At that time, his exposure towards high yield credit was in the high 20% region and his exposure to non-US dollar positions was higher than today’s level of about 18% and was mainly focused on the Canadian dollar. He was also buying busted convertibles at the time.
‘None of those things were really helpful the fall of ’08. They were all helpful in Q1 and Q2 the following year.
‘My flip way of dealing with it is “same bonds, new prices”, so the prices were marked down a lot. When things started to recover in 2009, prices were marked back up. If you took a slice of the portfolio at the end of September ’08 and looked at that same slice at the end of March ’09 or June ’09, it hadn’t changed much.’
MOST MEMORABLE MOMENT: WATERGATE
‘I’m going back to 1973-74. What’s not well known about me is that I have run a fair amount of money on the stock side over the years.
‘At that time, on both the bond and stock sides, I started becoming more aggressive. I handled the first part well; the blow off and the Nifty 50 growth stocks in ’73, and I was feeling pretty smug. Boy, was I wrong.
‘I put the money in cyclical stocks. That did fairly well. On the bond side, I was busy buying busted convertibles because, while the Nifty 50 were going up, most stocks were going down.
‘Then the stock market really kept sliding. Corporate bonds and Treasuries were sliding. It was Watergate and the market itself was deteriorating and I was busy buying. I was 100% long and the market just kept going down.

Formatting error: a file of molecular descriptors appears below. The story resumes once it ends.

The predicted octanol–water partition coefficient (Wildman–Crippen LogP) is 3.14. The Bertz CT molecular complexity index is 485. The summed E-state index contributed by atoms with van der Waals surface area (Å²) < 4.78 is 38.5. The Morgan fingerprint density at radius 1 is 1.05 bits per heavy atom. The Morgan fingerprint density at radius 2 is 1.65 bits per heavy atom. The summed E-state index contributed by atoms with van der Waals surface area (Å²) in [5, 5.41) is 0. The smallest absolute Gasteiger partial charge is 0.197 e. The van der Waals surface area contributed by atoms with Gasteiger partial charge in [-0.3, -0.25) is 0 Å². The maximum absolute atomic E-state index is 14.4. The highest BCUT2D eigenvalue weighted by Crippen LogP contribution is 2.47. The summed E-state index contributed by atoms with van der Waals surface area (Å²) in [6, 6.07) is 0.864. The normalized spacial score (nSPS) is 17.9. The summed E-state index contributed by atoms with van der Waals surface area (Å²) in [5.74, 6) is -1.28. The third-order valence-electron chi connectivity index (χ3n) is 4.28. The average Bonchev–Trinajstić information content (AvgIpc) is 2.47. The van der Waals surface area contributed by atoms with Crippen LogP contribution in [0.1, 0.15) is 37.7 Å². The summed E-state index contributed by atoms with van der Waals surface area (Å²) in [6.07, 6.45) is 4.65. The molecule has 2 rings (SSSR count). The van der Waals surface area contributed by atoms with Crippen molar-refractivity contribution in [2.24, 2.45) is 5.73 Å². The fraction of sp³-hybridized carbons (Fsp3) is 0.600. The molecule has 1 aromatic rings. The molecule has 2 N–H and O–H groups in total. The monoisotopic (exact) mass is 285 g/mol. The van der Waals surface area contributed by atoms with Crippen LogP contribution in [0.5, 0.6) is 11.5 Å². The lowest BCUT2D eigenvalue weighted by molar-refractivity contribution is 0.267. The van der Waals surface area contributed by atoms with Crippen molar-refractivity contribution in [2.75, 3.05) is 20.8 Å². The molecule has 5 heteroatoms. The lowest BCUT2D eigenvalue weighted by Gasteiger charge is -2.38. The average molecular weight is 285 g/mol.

‘I remember the day the market bottomed. It was the first Friday of October 1974. I had a big client meeting that morning in which I assured them that the market was in a bottoming process and there was nothing to worry about. They were getting mad at me and I thought I was going to lose the account.
‘Well, that was the bottom.
‘Somebody on that account went around saying for years that they had a bond manager that had called the bottom of the 1974 market! I was just trying to save my skin and get out of that meeting alive.
‘My mistake was buying too early. It got much worse than I thought it could. It got worse because the Watergate scandal got worse and led to the resignation of the President. The impact of that on the psychology of the market was the thing I wasn’t understanding.
‘The best thing I did was to hold my ground. I said, “This represents extreme value. We are buying bonds on 55 cents on the dollar that are worth $1.08, by my calculations, and because they were being liquidated.”
‘At the end of ’74 and start of ’75, if you had looked at it, you would have thought I had done well. But it is what happened in-between.’